The above image is of the floating flower garden in Tokyo. Developed by teamLab, the garden is a technological marvel that wraps you up in the magic of nature. It’s a spellbinding tour through an ocean of flowers that rise to the heavens as visitors walk along. It is a place constructed in the now, but whose foundation hails from a long ago quote.
“Heaven and I are of the same root. All things and I are of the same substance,”
The monk who penned this thought explained it thusly. “People these days see this flower as if they were in a dream.” Because in doing so, the dream is malleable, no longer impossible or fleeting. In doing so, the dream becomes ours to keep.
Let’s get to the lineup . . .
You might know Andrew Zimmern as the humorous bon-vivant whose culinary skills are matched only by his adventurous palette. Many of you might know that Zimmern began his culinary training at the age of 14, graduated from Vassar and was executive chef at several NYC restaurants. What you may not know about Zimmern is that he almost lost that boundless future to drug and alcohol addiction and was homeless for a year.
He got clean thirty years ago at Hazelden Treatment Center in Minnesota, where he volunteers these days. The man who once tried to drink himself to death now lives a life of purpose, giving his time, money and talents wherever he goes. In typical Zimmern-ese, he admits that he doesn’t like talking about all the great good work he does because “there’s no way to talk about doing work for other people without sounding like a real douchebag,”. I mean, what is not to love about this guy?
I have Andrew in my top spot after having read a letter he penned to a friend who recently passed. And if you haven’t read it, oh please do. (Here’s the link).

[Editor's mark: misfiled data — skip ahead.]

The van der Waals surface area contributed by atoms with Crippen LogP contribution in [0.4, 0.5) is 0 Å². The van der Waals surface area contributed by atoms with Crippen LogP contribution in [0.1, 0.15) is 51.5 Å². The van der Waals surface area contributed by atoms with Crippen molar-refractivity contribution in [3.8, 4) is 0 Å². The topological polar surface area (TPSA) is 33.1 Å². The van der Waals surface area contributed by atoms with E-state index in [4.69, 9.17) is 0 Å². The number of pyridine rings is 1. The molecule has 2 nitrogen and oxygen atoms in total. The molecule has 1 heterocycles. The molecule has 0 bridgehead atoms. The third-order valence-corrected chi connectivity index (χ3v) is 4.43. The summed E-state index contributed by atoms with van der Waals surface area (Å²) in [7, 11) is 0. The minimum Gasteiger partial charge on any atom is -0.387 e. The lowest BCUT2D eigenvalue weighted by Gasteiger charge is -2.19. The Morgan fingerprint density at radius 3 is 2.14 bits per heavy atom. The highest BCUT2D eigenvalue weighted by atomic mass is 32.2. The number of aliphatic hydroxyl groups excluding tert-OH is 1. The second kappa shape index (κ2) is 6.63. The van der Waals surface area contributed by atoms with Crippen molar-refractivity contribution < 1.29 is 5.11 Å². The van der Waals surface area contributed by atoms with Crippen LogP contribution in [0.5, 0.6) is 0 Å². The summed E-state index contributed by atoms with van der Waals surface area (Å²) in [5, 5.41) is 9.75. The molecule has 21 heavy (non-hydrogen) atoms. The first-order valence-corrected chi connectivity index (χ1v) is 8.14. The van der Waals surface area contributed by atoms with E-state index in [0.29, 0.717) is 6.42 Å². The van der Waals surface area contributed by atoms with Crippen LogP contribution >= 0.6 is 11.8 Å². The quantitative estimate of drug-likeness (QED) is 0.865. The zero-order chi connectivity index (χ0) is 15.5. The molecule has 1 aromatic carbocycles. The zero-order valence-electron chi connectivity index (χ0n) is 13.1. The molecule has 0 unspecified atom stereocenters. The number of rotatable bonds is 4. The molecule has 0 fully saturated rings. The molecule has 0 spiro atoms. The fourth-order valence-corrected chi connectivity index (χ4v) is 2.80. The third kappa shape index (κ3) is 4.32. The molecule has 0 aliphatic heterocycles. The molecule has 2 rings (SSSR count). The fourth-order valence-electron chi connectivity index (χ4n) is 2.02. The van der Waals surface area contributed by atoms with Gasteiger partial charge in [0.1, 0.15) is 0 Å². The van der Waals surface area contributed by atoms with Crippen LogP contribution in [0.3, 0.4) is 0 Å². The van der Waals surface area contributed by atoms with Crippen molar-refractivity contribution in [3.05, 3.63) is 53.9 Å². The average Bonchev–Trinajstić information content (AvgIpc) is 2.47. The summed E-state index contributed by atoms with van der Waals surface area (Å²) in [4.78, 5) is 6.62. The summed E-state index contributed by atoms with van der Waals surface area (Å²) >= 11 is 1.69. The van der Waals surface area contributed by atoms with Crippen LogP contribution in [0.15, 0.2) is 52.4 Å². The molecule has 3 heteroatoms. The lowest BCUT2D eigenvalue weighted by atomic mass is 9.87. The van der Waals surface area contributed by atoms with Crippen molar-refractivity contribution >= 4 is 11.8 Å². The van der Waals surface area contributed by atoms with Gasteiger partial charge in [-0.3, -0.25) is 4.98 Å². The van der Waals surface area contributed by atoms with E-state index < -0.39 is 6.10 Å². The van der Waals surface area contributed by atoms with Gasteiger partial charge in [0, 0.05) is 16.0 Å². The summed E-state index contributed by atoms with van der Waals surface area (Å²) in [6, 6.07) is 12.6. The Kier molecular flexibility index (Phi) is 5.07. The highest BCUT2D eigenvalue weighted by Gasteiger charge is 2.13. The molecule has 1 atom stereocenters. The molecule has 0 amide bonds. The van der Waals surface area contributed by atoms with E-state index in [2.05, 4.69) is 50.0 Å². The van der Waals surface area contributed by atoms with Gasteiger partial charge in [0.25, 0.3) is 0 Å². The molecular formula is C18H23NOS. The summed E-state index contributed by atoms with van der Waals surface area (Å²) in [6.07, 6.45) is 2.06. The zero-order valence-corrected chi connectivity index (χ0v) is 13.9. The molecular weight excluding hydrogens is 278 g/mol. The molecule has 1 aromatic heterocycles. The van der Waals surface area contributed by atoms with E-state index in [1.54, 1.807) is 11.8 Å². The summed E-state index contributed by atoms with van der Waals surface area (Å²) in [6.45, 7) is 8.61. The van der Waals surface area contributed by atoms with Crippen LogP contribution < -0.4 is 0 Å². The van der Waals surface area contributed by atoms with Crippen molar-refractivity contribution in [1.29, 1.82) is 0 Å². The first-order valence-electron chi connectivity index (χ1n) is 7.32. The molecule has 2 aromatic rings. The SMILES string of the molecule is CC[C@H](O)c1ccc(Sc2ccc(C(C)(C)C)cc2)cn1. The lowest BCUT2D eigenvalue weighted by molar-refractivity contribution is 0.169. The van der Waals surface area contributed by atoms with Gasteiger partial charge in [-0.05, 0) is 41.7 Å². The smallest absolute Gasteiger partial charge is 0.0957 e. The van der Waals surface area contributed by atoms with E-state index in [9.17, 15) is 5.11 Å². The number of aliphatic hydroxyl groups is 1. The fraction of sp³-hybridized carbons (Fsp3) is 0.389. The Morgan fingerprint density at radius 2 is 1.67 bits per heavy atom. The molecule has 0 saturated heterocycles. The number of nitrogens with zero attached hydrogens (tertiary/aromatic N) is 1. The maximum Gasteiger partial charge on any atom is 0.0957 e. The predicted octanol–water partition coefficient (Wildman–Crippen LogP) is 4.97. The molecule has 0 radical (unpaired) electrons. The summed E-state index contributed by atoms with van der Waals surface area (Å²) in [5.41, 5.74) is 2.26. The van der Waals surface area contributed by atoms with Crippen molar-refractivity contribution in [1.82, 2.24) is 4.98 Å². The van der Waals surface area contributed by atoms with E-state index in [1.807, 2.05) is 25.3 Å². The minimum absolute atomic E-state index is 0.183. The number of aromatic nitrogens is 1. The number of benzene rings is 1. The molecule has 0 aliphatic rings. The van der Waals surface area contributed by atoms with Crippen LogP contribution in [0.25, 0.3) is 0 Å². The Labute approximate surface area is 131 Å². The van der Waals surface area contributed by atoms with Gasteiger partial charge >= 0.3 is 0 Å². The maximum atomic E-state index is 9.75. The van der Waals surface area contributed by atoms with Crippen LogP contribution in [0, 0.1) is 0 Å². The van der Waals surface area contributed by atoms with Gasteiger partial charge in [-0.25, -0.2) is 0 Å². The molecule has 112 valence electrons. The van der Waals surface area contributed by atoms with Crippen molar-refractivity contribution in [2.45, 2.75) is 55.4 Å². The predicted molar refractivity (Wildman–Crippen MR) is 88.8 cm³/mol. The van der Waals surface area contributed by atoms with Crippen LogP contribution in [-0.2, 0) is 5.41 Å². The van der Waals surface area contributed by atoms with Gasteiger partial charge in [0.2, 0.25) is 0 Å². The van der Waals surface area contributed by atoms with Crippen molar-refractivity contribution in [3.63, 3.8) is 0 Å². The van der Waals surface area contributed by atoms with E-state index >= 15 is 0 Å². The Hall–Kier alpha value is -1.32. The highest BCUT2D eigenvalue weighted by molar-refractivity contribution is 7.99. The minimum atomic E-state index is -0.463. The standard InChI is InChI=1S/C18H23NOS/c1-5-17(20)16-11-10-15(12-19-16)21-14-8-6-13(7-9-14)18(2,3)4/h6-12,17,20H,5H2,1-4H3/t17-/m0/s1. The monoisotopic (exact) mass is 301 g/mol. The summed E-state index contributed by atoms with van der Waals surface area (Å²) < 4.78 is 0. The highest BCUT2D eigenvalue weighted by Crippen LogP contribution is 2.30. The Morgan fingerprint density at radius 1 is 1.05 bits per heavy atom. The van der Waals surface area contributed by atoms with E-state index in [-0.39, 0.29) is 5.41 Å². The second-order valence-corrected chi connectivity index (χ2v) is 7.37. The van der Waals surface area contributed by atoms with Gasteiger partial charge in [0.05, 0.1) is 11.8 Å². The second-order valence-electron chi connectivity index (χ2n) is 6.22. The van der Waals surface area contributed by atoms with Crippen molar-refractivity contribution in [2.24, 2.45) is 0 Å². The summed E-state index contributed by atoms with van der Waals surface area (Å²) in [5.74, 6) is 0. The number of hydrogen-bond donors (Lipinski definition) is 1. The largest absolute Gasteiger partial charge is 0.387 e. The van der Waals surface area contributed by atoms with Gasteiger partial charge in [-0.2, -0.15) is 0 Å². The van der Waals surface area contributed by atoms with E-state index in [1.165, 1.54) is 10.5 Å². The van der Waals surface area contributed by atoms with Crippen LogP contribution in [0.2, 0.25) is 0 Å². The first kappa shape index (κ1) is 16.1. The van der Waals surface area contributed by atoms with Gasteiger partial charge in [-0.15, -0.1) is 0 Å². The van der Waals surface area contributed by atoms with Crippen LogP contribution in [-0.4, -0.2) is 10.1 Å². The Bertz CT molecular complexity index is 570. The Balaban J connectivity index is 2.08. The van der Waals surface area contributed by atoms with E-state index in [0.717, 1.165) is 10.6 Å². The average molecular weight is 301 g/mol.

Okay, this entry crashed the party, but hey, it’s a throwback to my childhood. And since it is October, I’m all about autumnal fixes. I got my apple cider doughnuts from Kauffman’s Orchards, freshly lathered from their apple cider reduction bath and served piping hot. I have every kind of horror movie imaginable parked in my queues and ready to roll. Pumpkins? Got ’em. Haunted attraction on the docket? Probably. And then I found my good old days sitting on a shelf, begging for me to take it home. And while I said no to the come on, I delighted in how it made me feel yesterday once more.
What do you get when you combine a self righteous mutt with a football coach who behaves like a crime boss? Urban Meyer, of course.
It’s been a forgettable start to Coach Meyer’s venture into the NFL, as the once (and I’m thinking near future) kingpin of college football is winless through four games with the Jaguars. But wait, there’s less! Meyer was subpoenaed over the summer for documents related to former strength and conditioning coach Chris Doyle. Meyer hired Doyle knowing the guy was radioactive, and not caring in the least because he is Urban Fucking Meyer, after all. Anyone who was the least bit surprised at the Doyle fiasco wasn’t paying attention to all those player arrests that happened during Meyer’s watch at Florida and later on, at Ohio State.
So, I’m sure there’s a reasonable explanation for the above video. Yep . . I’m sure of it.